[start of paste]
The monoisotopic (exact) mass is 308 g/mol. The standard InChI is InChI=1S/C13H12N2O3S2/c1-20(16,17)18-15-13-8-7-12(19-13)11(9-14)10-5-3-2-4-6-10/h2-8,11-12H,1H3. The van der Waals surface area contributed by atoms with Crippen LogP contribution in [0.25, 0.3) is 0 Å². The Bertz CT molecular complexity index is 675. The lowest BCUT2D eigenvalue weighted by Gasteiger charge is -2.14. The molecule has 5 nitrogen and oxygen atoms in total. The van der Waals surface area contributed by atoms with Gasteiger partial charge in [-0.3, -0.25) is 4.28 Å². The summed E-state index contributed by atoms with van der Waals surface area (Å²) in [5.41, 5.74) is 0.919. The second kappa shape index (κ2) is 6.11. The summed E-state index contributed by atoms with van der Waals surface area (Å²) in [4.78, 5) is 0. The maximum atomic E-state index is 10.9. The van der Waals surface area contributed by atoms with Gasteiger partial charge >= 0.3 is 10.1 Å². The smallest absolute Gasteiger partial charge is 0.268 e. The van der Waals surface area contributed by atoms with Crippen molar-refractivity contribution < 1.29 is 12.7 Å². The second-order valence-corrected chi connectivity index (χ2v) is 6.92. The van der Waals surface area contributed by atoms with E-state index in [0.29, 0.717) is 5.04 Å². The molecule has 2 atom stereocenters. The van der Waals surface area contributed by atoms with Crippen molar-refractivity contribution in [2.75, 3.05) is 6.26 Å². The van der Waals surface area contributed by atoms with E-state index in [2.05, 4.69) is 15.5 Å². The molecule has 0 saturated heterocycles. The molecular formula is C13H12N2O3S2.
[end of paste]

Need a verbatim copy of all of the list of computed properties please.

The monoisotopic (exact) mass is 308 g/mol. The standard InChI is InChI=1S/C13H12N2O3S2/c1-20(16,17)18-15-13-8-7-12(19-13)11(9-14)10-5-3-2-4-6-10/h2-8,11-12H,1H3. The van der Waals surface area contributed by atoms with Crippen LogP contribution in [0.25, 0.3) is 0 Å². The Bertz CT molecular complexity index is 675. The lowest BCUT2D eigenvalue weighted by Gasteiger charge is -2.14. The molecule has 5 nitrogen and oxygen atoms in total. The van der Waals surface area contributed by atoms with Gasteiger partial charge in [-0.3, -0.25) is 4.28 Å². The summed E-state index contributed by atoms with van der Waals surface area (Å²) in [5.41, 5.74) is 0.919. The second kappa shape index (κ2) is 6.11. The summed E-state index contributed by atoms with van der Waals surface area (Å²) in [4.78, 5) is 0. The maximum atomic E-state index is 10.9. The van der Waals surface area contributed by atoms with Gasteiger partial charge >= 0.3 is 10.1 Å². The smallest absolute Gasteiger partial charge is 0.268 e. The van der Waals surface area contributed by atoms with Crippen molar-refractivity contribution < 1.29 is 12.7 Å². The second-order valence-corrected chi connectivity index (χ2v) is 6.92. The van der Waals surface area contributed by atoms with E-state index in [0.29, 0.717) is 5.04 Å². The molecule has 2 atom stereocenters. The van der Waals surface area contributed by atoms with Crippen molar-refractivity contribution in [2.75, 3.05) is 6.26 Å². The van der Waals surface area contributed by atoms with E-state index in [2.05, 4.69) is 15.5 Å². The molecule has 0 saturated heterocycles. The molecular formula is C13H12N2O3S2.